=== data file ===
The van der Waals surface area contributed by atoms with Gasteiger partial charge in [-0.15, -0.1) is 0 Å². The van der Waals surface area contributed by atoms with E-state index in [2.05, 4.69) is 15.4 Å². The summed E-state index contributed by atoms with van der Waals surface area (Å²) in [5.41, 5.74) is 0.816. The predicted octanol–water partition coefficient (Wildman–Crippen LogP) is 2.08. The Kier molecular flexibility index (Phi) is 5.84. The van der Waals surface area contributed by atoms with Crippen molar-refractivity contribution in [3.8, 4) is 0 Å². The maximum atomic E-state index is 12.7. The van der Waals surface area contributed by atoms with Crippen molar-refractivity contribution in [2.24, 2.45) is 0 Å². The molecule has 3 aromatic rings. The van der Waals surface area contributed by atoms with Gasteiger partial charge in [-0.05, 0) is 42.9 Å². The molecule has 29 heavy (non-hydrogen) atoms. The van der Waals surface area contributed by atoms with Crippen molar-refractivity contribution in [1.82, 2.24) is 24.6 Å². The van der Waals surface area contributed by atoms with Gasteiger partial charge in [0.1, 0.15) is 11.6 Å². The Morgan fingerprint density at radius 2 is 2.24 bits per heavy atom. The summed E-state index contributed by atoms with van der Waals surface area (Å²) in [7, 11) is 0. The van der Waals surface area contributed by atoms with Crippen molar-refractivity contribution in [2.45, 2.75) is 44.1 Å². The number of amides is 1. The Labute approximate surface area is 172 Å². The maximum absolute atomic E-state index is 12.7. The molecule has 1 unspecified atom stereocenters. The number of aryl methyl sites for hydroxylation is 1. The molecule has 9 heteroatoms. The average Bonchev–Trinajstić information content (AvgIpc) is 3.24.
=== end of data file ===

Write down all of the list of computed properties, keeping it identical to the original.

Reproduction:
The van der Waals surface area contributed by atoms with Gasteiger partial charge in [-0.15, -0.1) is 0 Å². The van der Waals surface area contributed by atoms with E-state index in [2.05, 4.69) is 15.4 Å². The summed E-state index contributed by atoms with van der Waals surface area (Å²) in [5.41, 5.74) is 0.816. The predicted octanol–water partition coefficient (Wildman–Crippen LogP) is 2.08. The Kier molecular flexibility index (Phi) is 5.84. The van der Waals surface area contributed by atoms with Crippen molar-refractivity contribution in [3.8, 4) is 0 Å². The maximum atomic E-state index is 12.7. The van der Waals surface area contributed by atoms with Crippen molar-refractivity contribution in [2.24, 2.45) is 0 Å². The molecule has 3 aromatic rings. The van der Waals surface area contributed by atoms with Gasteiger partial charge in [-0.05, 0) is 42.9 Å². The molecule has 29 heavy (non-hydrogen) atoms. The van der Waals surface area contributed by atoms with Crippen molar-refractivity contribution in [1.82, 2.24) is 24.6 Å². The van der Waals surface area contributed by atoms with Gasteiger partial charge in [0.1, 0.15) is 11.6 Å². The Morgan fingerprint density at radius 2 is 2.24 bits per heavy atom. The summed E-state index contributed by atoms with van der Waals surface area (Å²) in [7, 11) is 0. The van der Waals surface area contributed by atoms with Crippen molar-refractivity contribution in [2.45, 2.75) is 44.1 Å². The number of amides is 1. The Labute approximate surface area is 172 Å². The maximum absolute atomic E-state index is 12.7. The molecule has 1 unspecified atom stereocenters. The number of aryl methyl sites for hydroxylation is 1. The molecule has 9 heteroatoms. The average Bonchev–Trinajstić information content (AvgIpc) is 3.24.